• window frames and chimney stack
  • doors - front and back and balcony

Outside your home

  • outside painting
  • gutters, down pipes and snow boxes
  • outside woodwork including repairs to external doors and sheds
  • communal TV aerial (if applicable)

Although we are responsible for arranging and carrying out repairs and maintenance work, under the terms of your lease you must contribute to the cost through your service charge.

We will provide clear details of how you will be charged for any works carried out to your property or the block.

I am letting/selling my flat, do I need to notify the council?

It is important that we have the correct details of the owners of our leasehold flats. Please make sure that you keep the Leasehold Officer up to date of any changes in ownership, names and telephone numbers.


Service charge and ground rent

What does the service charge cover?

Service charges are paid by leaseholders to cover our costs of repairing, maintaining and improving both communal areas and the external fabric and structure of the building, and the provision of insurance cover and services to the property.

It may include:

  • administration costs
  • external painting
  • communal lighting
  • caretaking services
  • insurance against certain types of damage
  • structural repair and maintenance of the building
  • repairs to communal area
  • any work needed to correct or replace structural problems with the building and its associated parts

How are service charges worked out?

Service charges are worked out in annual cycles that correspond with the financial year 1 April to 31 March.

When you purchase a leasehold property, on completion you will be required to pay a service charge. The period of service charge will be from the date of completion to the next 31 March of that financial year.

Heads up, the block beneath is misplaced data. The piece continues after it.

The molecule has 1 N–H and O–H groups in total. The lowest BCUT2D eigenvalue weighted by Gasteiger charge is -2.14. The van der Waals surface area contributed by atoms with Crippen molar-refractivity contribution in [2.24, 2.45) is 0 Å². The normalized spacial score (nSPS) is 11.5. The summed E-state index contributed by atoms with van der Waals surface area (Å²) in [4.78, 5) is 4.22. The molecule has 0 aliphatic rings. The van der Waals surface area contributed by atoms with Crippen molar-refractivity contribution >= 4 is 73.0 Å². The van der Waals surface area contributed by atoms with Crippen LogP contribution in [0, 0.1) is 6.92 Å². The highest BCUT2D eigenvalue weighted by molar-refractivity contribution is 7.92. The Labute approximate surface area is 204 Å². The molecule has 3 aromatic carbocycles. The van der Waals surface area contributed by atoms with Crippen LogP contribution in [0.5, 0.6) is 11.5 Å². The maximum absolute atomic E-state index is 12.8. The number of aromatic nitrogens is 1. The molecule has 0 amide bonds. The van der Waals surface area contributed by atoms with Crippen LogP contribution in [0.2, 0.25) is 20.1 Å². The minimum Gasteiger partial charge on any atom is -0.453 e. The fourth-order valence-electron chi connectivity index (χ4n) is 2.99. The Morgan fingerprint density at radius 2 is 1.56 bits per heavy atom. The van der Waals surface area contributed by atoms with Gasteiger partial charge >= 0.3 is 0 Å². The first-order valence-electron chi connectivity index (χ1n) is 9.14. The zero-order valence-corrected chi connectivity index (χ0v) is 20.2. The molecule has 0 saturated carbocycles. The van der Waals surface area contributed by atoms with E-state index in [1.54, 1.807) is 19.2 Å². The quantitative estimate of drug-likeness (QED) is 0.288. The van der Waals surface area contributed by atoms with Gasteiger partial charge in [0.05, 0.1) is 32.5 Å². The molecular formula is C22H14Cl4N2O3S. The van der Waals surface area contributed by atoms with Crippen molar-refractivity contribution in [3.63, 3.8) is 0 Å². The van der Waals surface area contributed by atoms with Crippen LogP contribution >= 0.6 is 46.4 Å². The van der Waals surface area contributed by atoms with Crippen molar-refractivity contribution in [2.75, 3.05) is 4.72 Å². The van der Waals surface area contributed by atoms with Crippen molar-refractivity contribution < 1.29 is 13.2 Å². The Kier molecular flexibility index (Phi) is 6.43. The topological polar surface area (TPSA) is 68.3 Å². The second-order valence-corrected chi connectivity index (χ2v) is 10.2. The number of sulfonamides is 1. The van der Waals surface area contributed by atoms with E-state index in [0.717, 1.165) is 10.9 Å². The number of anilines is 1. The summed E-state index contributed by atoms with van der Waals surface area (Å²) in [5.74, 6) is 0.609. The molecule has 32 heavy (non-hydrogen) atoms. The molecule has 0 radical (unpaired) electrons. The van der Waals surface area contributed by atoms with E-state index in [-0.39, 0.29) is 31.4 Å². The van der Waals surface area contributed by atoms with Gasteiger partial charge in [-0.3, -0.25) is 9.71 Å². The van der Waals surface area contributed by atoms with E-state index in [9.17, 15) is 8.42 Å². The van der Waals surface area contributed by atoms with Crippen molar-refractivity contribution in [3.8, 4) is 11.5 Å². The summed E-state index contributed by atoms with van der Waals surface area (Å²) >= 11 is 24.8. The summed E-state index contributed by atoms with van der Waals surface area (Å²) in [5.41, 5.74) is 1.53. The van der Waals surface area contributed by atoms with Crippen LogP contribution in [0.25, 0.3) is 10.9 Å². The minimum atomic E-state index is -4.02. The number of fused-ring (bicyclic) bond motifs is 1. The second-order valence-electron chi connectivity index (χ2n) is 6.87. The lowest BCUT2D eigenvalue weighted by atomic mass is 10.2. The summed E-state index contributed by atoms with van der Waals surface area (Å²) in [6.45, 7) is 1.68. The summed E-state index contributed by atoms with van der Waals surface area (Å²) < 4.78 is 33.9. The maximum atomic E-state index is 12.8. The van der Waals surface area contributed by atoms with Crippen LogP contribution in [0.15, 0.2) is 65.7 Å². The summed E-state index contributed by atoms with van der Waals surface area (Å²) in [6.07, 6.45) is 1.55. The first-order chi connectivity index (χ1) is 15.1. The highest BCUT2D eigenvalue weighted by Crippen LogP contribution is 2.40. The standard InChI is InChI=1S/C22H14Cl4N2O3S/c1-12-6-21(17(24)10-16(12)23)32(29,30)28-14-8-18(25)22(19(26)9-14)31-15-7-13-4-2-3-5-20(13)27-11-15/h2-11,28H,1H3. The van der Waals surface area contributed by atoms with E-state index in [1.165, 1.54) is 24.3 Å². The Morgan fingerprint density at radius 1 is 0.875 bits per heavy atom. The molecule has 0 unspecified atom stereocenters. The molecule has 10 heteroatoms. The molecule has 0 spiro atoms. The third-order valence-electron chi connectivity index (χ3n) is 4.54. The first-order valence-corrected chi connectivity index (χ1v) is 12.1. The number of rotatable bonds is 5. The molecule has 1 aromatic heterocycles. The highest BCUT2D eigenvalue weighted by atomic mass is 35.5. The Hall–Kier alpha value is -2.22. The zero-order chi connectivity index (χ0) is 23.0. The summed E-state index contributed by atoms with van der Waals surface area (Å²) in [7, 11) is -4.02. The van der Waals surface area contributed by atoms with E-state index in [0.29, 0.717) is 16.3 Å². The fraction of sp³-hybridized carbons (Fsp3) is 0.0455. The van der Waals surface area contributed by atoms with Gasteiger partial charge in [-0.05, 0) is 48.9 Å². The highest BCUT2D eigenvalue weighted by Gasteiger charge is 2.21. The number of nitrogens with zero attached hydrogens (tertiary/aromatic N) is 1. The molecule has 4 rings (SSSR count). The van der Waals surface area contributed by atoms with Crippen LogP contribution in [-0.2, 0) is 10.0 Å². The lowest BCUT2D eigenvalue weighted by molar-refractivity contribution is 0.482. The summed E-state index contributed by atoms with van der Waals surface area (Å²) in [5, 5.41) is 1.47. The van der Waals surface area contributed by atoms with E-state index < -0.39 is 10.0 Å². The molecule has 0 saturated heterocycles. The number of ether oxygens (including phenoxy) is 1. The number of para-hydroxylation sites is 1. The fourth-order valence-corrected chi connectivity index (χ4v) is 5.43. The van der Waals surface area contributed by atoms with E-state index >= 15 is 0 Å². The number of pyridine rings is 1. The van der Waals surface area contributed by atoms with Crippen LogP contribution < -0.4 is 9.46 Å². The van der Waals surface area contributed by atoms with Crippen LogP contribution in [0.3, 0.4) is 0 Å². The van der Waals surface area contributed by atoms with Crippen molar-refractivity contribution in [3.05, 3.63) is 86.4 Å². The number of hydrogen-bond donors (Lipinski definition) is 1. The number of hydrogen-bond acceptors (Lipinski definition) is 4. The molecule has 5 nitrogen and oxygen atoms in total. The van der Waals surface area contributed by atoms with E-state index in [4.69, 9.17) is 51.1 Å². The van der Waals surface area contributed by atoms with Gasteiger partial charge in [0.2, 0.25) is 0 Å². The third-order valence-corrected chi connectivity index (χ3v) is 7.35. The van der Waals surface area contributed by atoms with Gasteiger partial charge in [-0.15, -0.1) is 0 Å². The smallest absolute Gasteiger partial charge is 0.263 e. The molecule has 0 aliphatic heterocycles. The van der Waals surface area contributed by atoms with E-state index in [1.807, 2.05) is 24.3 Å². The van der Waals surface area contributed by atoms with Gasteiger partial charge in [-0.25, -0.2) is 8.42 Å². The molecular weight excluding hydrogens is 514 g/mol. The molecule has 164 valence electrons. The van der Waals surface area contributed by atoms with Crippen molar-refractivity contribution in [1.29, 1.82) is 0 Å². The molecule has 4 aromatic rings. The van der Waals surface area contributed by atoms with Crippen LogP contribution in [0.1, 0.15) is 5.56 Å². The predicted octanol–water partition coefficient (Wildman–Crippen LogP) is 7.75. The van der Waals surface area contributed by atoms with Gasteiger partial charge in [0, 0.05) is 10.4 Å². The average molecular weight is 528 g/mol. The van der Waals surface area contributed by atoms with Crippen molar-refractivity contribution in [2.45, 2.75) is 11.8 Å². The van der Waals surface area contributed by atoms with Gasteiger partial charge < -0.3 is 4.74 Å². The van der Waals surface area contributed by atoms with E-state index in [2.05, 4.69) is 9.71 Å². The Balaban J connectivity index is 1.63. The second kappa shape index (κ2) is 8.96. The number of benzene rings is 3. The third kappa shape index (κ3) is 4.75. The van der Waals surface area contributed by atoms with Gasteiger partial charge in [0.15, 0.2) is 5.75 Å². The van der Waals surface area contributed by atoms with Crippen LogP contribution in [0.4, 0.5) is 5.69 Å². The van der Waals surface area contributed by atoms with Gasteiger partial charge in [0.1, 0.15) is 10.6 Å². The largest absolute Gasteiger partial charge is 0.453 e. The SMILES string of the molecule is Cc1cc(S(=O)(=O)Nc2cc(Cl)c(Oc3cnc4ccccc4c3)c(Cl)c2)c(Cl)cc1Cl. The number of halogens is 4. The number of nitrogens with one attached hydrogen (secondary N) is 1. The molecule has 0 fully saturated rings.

Each subsequent year you will be sent an invoice for service charges and a schedule.

The schedule shows a breakdown of the costs of the service charge. This includes an amount for:

  • special services
  • estimated maintenance costs
  • insurance premium
  • management costs

The amount of service charge shown on the schedule is the full annual service charge for the year.

You should always budget to pay the full amount of service charge.

In some cases you may benefit from a reduced bill.

This will only happen where little or no maintenance has been carried out to the block of flats where you live. The difference between the estimated cost shown on the schedule and the actual cost of the work is held 'in trust' in a property account.

Where the balance of the account holds less than £300 in credit, you will receive an invoice for the full service charge.

If the account holds between £300 and £749 then it is likely that this will be sufficient to cover the expected maintenance costs. In such cases, you will receive an invoice requesting payment for the insurance premium and management charge only.

If the account holds £750 or more you will not receive an invoice.

Invoices are usually issued in October/November.

The property account is an interest making account and any amount held in credit gains interest.

How is my service charge calculated?

The charge is based on estimated costs for maintenance for the year and actual charges for the buildings insurance premium and management charge. A schedule showing the breakdown of these charges is provided with the invoice.

The principle behind invoicing leaseholders on an estimated basis each year is that they are charged a standard amount for which they can budget. The alternate method of charging the actual costs would lead to wildly fluctuating bills each year.